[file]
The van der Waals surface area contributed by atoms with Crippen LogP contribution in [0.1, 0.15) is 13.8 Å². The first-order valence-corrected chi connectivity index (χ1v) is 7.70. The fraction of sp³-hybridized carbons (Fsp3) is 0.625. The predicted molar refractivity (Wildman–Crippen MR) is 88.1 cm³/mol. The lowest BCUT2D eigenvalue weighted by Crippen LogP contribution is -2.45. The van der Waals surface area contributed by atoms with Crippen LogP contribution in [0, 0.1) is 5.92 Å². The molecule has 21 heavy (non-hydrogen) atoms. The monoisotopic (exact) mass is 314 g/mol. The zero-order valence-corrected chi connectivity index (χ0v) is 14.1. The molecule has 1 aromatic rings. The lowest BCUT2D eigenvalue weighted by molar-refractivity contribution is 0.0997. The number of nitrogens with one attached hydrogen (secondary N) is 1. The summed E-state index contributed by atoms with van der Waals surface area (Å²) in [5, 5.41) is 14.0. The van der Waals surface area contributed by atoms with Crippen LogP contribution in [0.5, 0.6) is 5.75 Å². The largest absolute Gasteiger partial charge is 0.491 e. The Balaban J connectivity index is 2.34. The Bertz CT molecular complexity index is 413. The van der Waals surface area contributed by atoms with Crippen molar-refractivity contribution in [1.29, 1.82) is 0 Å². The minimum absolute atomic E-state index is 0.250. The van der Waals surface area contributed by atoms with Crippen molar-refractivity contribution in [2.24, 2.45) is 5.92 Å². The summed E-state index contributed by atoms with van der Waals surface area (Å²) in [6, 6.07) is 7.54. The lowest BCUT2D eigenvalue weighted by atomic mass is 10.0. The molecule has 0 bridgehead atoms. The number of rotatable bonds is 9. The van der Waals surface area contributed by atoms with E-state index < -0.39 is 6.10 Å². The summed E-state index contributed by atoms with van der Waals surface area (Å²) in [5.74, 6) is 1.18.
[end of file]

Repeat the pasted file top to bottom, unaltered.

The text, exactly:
The van der Waals surface area contributed by atoms with Crippen LogP contribution in [0.1, 0.15) is 13.8 Å². The first-order valence-corrected chi connectivity index (χ1v) is 7.70. The fraction of sp³-hybridized carbons (Fsp3) is 0.625. The predicted molar refractivity (Wildman–Crippen MR) is 88.1 cm³/mol. The lowest BCUT2D eigenvalue weighted by Crippen LogP contribution is -2.45. The van der Waals surface area contributed by atoms with Crippen LogP contribution in [0, 0.1) is 5.92 Å². The molecule has 21 heavy (non-hydrogen) atoms. The monoisotopic (exact) mass is 314 g/mol. The zero-order valence-corrected chi connectivity index (χ0v) is 14.1. The molecule has 1 aromatic rings. The lowest BCUT2D eigenvalue weighted by molar-refractivity contribution is 0.0997. The number of nitrogens with one attached hydrogen (secondary N) is 1. The summed E-state index contributed by atoms with van der Waals surface area (Å²) in [5, 5.41) is 14.0. The van der Waals surface area contributed by atoms with Crippen LogP contribution in [0.5, 0.6) is 5.75 Å². The largest absolute Gasteiger partial charge is 0.491 e. The Balaban J connectivity index is 2.34. The Bertz CT molecular complexity index is 413. The van der Waals surface area contributed by atoms with Crippen molar-refractivity contribution in [1.29, 1.82) is 0 Å². The minimum absolute atomic E-state index is 0.250. The van der Waals surface area contributed by atoms with Crippen molar-refractivity contribution in [2.24, 2.45) is 5.92 Å². The summed E-state index contributed by atoms with van der Waals surface area (Å²) in [6, 6.07) is 7.54. The lowest BCUT2D eigenvalue weighted by atomic mass is 10.0. The molecule has 0 bridgehead atoms. The number of rotatable bonds is 9. The van der Waals surface area contributed by atoms with E-state index < -0.39 is 6.10 Å². The summed E-state index contributed by atoms with van der Waals surface area (Å²) in [5.74, 6) is 1.18.